Slow painting

Sunday, 14 April 2013

First deckchairs of the year


Until now it's been a case of keeping moving to keep warm, but yesterday at the plot it was warm enough to take a break from digging and soak up the sun.  All of 10 degrees, but it felt blissful after a winter that has seemed never-ending.

Not much blogging has been done, but a fair amount of digging.  The blessing of this cold Spring has been that the weeds haven't got going, so digging the ground over hasn't been as hard as it might have been.  Hard enough, tho, and the ground has been hard through lack of rain. 

Below, the strawberry bed in mid-clean.  It's finished now, and plants dressed with sulphate of potash.  Couch grass seems to love strawberry plants, twining itself around their roots and popping up in mid plant.  I don't doubt that it will return to the fray.
 

The bare ground below holds the newly-planted potatoes.  Two rows of Red Duke of York, two of Mayan Gold (hoping that they will live up to Monty Don's praise of them), and one of Ratte, a salad potato.  The tubers had been chitting for so long that I'm concerned that they will be over-chitted - they had started to wrinkle up - so I hope they will get going and grow.



We have had a paltry harvest of brassicas.  The purple and white sprouting broccoli has still to sprout, and frost has killed most of the calabrese.  However some new shoots of calabrese have survived, as has the purple kale and savoy cabbages.  I'm in two minds about the purple kale.  It does look lovely as a plant, and steamed with a plateful of green lentils, but it made a bizarre addition to my traditional Scotch broth, turning the whole thing a pale lilac.



As for the leeks, they have sulked all winter.  I'm making the best of it by thinking of them as gourmet baby leeks.



There has been curiously little sign of life at the allotment site over the past few weeks.  The weather has been fair, if bitterly cold, and it seems as if people are reluctant to emerge from hibernation.  Everything feels suspended, and it's been difficult to think ahead to a time when winter will end.  When the temperature rose during the night yesterday, with rain and wind, I felt like Laura Ingalls Wilder in 'The Long Winter', when the chinook started to blow.

10 comments:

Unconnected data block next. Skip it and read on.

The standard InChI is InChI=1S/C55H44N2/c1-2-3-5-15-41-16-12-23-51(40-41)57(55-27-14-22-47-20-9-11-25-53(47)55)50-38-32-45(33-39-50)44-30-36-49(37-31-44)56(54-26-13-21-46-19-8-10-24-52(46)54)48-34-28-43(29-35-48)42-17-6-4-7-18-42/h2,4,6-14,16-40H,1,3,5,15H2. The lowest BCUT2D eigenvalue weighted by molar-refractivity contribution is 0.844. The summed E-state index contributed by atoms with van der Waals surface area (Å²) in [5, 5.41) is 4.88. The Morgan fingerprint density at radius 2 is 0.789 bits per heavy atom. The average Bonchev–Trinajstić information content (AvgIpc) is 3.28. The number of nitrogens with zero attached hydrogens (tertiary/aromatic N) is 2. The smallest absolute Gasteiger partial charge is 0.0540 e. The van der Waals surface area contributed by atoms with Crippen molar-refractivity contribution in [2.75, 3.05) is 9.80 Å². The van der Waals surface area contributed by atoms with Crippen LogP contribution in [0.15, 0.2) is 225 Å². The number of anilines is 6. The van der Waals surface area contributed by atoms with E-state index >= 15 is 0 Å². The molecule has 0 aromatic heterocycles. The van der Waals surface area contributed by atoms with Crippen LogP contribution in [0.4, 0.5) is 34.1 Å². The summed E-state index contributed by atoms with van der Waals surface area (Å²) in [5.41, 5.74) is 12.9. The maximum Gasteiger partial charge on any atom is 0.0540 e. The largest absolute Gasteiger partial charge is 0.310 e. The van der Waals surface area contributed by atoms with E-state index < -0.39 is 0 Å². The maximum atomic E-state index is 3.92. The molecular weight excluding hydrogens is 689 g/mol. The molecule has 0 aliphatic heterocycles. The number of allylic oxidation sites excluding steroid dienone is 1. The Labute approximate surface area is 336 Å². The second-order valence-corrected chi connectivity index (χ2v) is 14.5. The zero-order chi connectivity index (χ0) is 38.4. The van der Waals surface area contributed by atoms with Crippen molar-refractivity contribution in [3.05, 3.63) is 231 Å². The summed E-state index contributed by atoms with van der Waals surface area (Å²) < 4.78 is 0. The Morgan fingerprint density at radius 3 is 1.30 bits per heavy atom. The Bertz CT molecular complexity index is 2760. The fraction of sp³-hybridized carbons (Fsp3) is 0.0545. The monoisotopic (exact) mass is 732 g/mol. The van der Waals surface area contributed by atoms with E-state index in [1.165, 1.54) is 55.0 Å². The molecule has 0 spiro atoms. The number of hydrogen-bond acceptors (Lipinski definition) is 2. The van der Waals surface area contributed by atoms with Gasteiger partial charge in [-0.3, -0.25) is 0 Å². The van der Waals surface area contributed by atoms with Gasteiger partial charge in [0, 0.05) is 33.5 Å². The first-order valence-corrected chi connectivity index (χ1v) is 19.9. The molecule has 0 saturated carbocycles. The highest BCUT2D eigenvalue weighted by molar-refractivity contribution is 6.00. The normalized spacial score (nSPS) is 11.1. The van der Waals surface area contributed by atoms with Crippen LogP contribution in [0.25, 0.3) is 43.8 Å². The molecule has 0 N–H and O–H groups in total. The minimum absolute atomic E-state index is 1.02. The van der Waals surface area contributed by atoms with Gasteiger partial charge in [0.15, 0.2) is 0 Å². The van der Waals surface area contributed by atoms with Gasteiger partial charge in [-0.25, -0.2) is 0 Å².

Linda Claxson said...

That 10 degrees makes a huge difference in the enjoyment of the garden doesn't it.
We've had a few days like that here in the Highlands lately and they've been most welcome.
Have to say your leeks look alot more promising than my own do right now.
Thanks for sharing

Linda

Mal said...

Well I dug up the last of our leeks yesterday and I've now sown most of the spuds (which I would have expected to have done by Easter). Wasn't it stormy last night. More like a jet engine than helicopter though! (smiley)

Janice said...

I can't wait for a chinook to blow in, even though they give me a migraine. It snowed on Thursday-about3cm. but was all gone on Friday. Yesterday afternoon it started snowing and by this morning we have 23cm.!!!! It will be a while before all that is gone. Here in the foothills of the Rocky Mountains we never plant a garden before the May long weekend. Usually aroune the 24th. Some years it has snowed on that weekend and we don't get our gardens in until we are into June. Needless to say, we have a very short growing season and nothing can be grown in the ground over the winter.

Angie said...

We certainly needed a bit of heat. It's good to see the deck chairs out and pleased to read you've got your tatties in!

Mark Willis said...

I reckon your "over-chitted" spuds will be OK. Last year I planted in August some tubers that had been left over from my Spring planting, and they did OK, despite being very wrinkly!

Sue Garrett said...

I've nearly finished tidying the strawberries - just some to plant in gaps where some plants died over winter.

clairz said...

It's always fun for me to compare our respective gardening months. Our "hot April weather" here in southern New Mexico is still something I am getting used to, as at our former home in New Hampshire we were accustomed to much cold and even the occasional snowstorm at this time of year. I would like to learn how to grow some winter crops here. The farmers all around us keep their fields full of crops all year long!

Kelli said...

I like your deck chairs. The weather has been so up and down, some nice sun lately but then hail stones and gales etc. I'm wishing I had a giant poly tunnel to keep me and plants cosy!

This is Belgium said...

wishing you success in this challenging endeavor!

Judy SheldonWalker said...

I like your chairs too. Did you cover them yourself?

I planted blue potatoes for the first time and it appears that the pests got them. My chives are doing well though.